"Dangerous Targets"revisited: Old dangers in new contexts plague marine protected areas

Abstract : 1. The use of targets to provide measurable objectives and benchmarks for management, conservation, and restoration of ecosystems is commonplace. In the marine and coastal realms, targets have been successful in setting sustainable limits to fisheries harvests, thresholds for pollutants, and recommended amounts of representative habitat included in marine protected area (MPA) networks. Quantifiable targets can dissuade governments from making dubious claims about investments in ocean protection that sound impressive but cannot be verified. Examples are presented where protection targets have been used successfully for marine management, and instances where measurable and meaningful benchmarks serve to allow tracking of true progress. 2. However, the setting of targets can also be a double-edged sword. In some cases, targets have proven useful, but in many instances, interventions made to fulfil targets not only give a false illusion of progress or even success, they present opportunity costs that impede further conservation. 3. Some of these issues were raised in the 2003 article ‘Dangerous Targets?: Unresolved issues and ideological clashes around marine protected areas’ that appeared in Aquatic Conservation: Marine and Freshwater Ecosystems. Since its publication, the article’s warnings about how targets can sometimes be dangerous and counter-productive have led to intense debate among scientists and policy-makers alike, and the paper has been cited in more than 500 publications. Yet today, more than a dozen years after the first ‘Dangerous Targets’ publication, new targets are driving more MPA designations and conservation strategies than ever before, and the ‘dangerous’ aspects of target setting have been largely ignored. 4. This paper discusses old ‘dangers’ in the context of new developments in marine conservation, including the lingering problem of having simplistic metrics drive marine policies, and the unintended result that can often occur when outputs (percentage of area under MPA designation) do not align with true outcomes of effective management and conservation. Newly emerging ‘dangers’ in letting areal targets (percentage of area under MPA designation) drive MPA designations are also discussed, including how the rush to fulfil obligations to protect a certain proportion of area is taking place in planning, separate from broader level, and potentially more holistic, marine spatial planning (MSP). 5. The paper suggests five recommendations that would allow policy-makers to use targets more effectively, including: (1) increase transparency in planning, especially around specific goals and objectives of MPA establishment; (2) use time-based areal targets when representativity is a goal of the protected area strategy; (3)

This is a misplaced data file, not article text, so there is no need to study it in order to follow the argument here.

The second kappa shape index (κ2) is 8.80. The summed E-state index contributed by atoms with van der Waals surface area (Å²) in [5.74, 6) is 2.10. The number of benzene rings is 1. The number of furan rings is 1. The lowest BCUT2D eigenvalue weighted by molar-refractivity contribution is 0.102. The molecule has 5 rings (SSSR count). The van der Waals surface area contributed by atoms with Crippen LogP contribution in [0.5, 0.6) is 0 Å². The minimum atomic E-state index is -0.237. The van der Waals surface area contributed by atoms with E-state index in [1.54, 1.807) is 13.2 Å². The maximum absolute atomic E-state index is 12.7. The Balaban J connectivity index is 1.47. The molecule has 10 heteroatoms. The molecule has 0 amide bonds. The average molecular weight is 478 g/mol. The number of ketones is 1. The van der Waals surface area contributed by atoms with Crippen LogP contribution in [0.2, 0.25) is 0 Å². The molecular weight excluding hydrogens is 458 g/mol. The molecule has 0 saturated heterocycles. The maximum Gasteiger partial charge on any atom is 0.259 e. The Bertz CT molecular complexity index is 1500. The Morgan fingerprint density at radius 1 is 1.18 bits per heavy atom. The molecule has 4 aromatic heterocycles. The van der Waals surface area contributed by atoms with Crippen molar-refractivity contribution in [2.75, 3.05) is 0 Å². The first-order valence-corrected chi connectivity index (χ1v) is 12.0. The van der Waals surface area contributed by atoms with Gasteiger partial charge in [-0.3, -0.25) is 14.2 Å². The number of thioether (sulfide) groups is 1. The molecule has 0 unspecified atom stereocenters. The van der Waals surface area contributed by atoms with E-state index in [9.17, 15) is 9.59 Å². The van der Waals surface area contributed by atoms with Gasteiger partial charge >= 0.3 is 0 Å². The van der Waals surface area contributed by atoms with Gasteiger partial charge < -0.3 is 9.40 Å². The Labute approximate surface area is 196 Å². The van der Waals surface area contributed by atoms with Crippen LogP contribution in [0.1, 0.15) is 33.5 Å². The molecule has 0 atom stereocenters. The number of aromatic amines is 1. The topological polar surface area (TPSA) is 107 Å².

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Aquatic Conservation: Marine and Freshwater Ecosystems, Wiley, 2016, 26 (Supplement S2), pp. 7-23 〈10.1002/aqc.2675〉
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Soumis le : jeudi 13 octobre 2016 - 16:39:05
Dernière modification le : mardi 16 octobre 2018 - 01:01:32

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Tundi Agardy, Joachim Claudet, Jon C. Day. "Dangerous Targets"revisited: Old dangers in new contexts plague marine protected areas. Aquatic Conservation: Marine and Freshwater Ecosystems, Wiley, 2016, 26 (Supplement S2), pp. 7-23 〈10.1002/aqc.2675〉. 〈hal-01380963〉

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